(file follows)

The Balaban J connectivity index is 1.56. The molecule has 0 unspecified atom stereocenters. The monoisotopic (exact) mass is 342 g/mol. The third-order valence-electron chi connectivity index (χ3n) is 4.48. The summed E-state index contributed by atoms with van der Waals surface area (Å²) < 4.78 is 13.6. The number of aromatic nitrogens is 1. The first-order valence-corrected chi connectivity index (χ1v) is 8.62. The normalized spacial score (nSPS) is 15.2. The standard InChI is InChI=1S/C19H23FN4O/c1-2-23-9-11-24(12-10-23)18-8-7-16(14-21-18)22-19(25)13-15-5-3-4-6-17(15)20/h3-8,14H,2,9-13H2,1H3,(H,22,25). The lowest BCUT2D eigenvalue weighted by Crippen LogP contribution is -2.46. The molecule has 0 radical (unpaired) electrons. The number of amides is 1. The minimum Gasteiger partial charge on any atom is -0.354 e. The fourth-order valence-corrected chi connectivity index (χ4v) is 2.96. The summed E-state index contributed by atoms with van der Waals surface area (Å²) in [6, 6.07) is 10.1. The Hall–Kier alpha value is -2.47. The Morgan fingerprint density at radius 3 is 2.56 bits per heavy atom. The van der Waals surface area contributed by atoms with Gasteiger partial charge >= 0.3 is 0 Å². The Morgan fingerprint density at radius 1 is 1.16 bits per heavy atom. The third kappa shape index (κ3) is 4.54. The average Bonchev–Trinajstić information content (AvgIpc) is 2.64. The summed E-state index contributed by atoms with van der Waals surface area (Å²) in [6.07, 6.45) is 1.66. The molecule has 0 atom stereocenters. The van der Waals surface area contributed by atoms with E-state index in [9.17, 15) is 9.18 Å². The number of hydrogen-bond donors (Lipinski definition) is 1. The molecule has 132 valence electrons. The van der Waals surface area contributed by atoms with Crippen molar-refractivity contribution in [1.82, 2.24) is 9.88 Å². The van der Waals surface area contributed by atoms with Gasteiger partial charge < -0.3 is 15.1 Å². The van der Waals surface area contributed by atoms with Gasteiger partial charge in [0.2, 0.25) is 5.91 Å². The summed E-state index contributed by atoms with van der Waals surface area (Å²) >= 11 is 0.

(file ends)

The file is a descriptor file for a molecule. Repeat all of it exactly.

The Balaban J connectivity index is 1.56. The molecule has 0 unspecified atom stereocenters. The monoisotopic (exact) mass is 342 g/mol. The third-order valence-electron chi connectivity index (χ3n) is 4.48. The summed E-state index contributed by atoms with van der Waals surface area (Å²) < 4.78 is 13.6. The number of aromatic nitrogens is 1. The first-order valence-corrected chi connectivity index (χ1v) is 8.62. The normalized spacial score (nSPS) is 15.2. The standard InChI is InChI=1S/C19H23FN4O/c1-2-23-9-11-24(12-10-23)18-8-7-16(14-21-18)22-19(25)13-15-5-3-4-6-17(15)20/h3-8,14H,2,9-13H2,1H3,(H,22,25). The lowest BCUT2D eigenvalue weighted by Crippen LogP contribution is -2.46. The molecule has 0 radical (unpaired) electrons. The number of amides is 1. The minimum Gasteiger partial charge on any atom is -0.354 e. The fourth-order valence-corrected chi connectivity index (χ4v) is 2.96. The summed E-state index contributed by atoms with van der Waals surface area (Å²) in [6, 6.07) is 10.1. The Hall–Kier alpha value is -2.47. The Morgan fingerprint density at radius 3 is 2.56 bits per heavy atom. The van der Waals surface area contributed by atoms with Gasteiger partial charge >= 0.3 is 0 Å². The Morgan fingerprint density at radius 1 is 1.16 bits per heavy atom. The third kappa shape index (κ3) is 4.54. The average Bonchev–Trinajstić information content (AvgIpc) is 2.64. The summed E-state index contributed by atoms with van der Waals surface area (Å²) in [6.07, 6.45) is 1.66. The molecule has 0 atom stereocenters. The van der Waals surface area contributed by atoms with E-state index in [9.17, 15) is 9.18 Å². The number of hydrogen-bond donors (Lipinski definition) is 1. The molecule has 132 valence electrons. The van der Waals surface area contributed by atoms with Crippen molar-refractivity contribution in [1.82, 2.24) is 9.88 Å². The van der Waals surface area contributed by atoms with Gasteiger partial charge < -0.3 is 15.1 Å². The van der Waals surface area contributed by atoms with Gasteiger partial charge in [0.2, 0.25) is 5.91 Å². The summed E-state index contributed by atoms with van der Waals surface area (Å²) >= 11 is 0.